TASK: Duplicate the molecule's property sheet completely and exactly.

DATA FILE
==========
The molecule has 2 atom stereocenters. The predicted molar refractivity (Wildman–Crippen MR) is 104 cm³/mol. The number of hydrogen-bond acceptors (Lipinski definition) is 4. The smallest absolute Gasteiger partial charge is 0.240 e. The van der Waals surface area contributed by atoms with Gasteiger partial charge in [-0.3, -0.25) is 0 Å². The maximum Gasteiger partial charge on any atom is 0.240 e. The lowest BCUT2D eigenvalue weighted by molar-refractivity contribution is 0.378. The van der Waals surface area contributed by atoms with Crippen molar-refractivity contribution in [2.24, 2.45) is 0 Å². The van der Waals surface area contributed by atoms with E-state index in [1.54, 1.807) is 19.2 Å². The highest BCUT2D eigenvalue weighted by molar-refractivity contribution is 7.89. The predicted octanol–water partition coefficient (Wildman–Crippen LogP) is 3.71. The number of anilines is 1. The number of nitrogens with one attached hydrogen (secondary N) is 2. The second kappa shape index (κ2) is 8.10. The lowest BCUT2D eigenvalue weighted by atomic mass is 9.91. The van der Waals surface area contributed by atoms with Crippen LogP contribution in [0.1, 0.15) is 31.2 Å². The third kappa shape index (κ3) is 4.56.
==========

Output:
The molecule has 2 atom stereocenters. The predicted molar refractivity (Wildman–Crippen MR) is 104 cm³/mol. The number of hydrogen-bond acceptors (Lipinski definition) is 4. The smallest absolute Gasteiger partial charge is 0.240 e. The van der Waals surface area contributed by atoms with Gasteiger partial charge in [-0.3, -0.25) is 0 Å². The maximum Gasteiger partial charge on any atom is 0.240 e. The lowest BCUT2D eigenvalue weighted by molar-refractivity contribution is 0.378. The van der Waals surface area contributed by atoms with Crippen molar-refractivity contribution in [2.24, 2.45) is 0 Å². The van der Waals surface area contributed by atoms with E-state index in [1.54, 1.807) is 19.2 Å². The highest BCUT2D eigenvalue weighted by molar-refractivity contribution is 7.89. The predicted octanol–water partition coefficient (Wildman–Crippen LogP) is 3.71. The number of anilines is 1. The number of nitrogens with one attached hydrogen (secondary N) is 2. The second kappa shape index (κ2) is 8.10. The lowest BCUT2D eigenvalue weighted by atomic mass is 9.91. The van der Waals surface area contributed by atoms with Crippen LogP contribution in [0.1, 0.15) is 31.2 Å². The third kappa shape index (κ3) is 4.56.